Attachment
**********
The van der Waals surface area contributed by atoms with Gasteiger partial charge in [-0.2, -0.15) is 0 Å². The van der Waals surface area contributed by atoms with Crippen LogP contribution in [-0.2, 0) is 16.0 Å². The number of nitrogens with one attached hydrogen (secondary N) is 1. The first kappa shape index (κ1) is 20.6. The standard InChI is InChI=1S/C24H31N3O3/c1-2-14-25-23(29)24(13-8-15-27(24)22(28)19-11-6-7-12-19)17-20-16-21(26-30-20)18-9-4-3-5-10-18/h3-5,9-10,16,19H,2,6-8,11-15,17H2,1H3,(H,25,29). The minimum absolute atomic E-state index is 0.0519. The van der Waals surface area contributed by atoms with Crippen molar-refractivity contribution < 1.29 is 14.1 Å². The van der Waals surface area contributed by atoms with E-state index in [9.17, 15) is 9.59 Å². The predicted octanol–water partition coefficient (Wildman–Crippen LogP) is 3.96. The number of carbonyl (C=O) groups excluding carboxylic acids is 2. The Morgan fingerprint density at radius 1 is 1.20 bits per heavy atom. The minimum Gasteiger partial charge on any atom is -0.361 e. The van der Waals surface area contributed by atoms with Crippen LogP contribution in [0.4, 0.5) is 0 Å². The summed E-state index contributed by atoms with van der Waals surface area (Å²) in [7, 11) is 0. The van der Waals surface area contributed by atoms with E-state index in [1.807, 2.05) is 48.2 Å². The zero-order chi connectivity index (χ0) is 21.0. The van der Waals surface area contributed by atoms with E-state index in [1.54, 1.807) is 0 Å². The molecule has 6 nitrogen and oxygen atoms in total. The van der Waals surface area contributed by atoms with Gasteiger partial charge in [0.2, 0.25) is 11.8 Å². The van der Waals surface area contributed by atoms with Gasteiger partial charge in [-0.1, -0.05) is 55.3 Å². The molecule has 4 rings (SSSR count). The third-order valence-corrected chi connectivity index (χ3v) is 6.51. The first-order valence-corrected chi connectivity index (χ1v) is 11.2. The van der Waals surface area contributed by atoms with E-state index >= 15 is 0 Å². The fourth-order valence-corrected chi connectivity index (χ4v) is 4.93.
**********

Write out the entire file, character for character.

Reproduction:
The van der Waals surface area contributed by atoms with Gasteiger partial charge in [-0.2, -0.15) is 0 Å². The van der Waals surface area contributed by atoms with Crippen LogP contribution in [-0.2, 0) is 16.0 Å². The number of nitrogens with one attached hydrogen (secondary N) is 1. The first kappa shape index (κ1) is 20.6. The standard InChI is InChI=1S/C24H31N3O3/c1-2-14-25-23(29)24(13-8-15-27(24)22(28)19-11-6-7-12-19)17-20-16-21(26-30-20)18-9-4-3-5-10-18/h3-5,9-10,16,19H,2,6-8,11-15,17H2,1H3,(H,25,29). The minimum absolute atomic E-state index is 0.0519. The van der Waals surface area contributed by atoms with Crippen molar-refractivity contribution < 1.29 is 14.1 Å². The van der Waals surface area contributed by atoms with E-state index in [9.17, 15) is 9.59 Å². The predicted octanol–water partition coefficient (Wildman–Crippen LogP) is 3.96. The number of carbonyl (C=O) groups excluding carboxylic acids is 2. The Morgan fingerprint density at radius 1 is 1.20 bits per heavy atom. The minimum Gasteiger partial charge on any atom is -0.361 e. The van der Waals surface area contributed by atoms with Crippen LogP contribution in [0.4, 0.5) is 0 Å². The summed E-state index contributed by atoms with van der Waals surface area (Å²) in [7, 11) is 0. The van der Waals surface area contributed by atoms with E-state index in [1.807, 2.05) is 48.2 Å². The zero-order chi connectivity index (χ0) is 21.0. The van der Waals surface area contributed by atoms with E-state index in [1.54, 1.807) is 0 Å². The molecule has 6 nitrogen and oxygen atoms in total. The van der Waals surface area contributed by atoms with Gasteiger partial charge in [0.2, 0.25) is 11.8 Å². The van der Waals surface area contributed by atoms with Gasteiger partial charge in [-0.1, -0.05) is 55.3 Å². The molecule has 4 rings (SSSR count). The third-order valence-corrected chi connectivity index (χ3v) is 6.51. The first-order valence-corrected chi connectivity index (χ1v) is 11.2. The van der Waals surface area contributed by atoms with E-state index >= 15 is 0 Å². The fourth-order valence-corrected chi connectivity index (χ4v) is 4.93.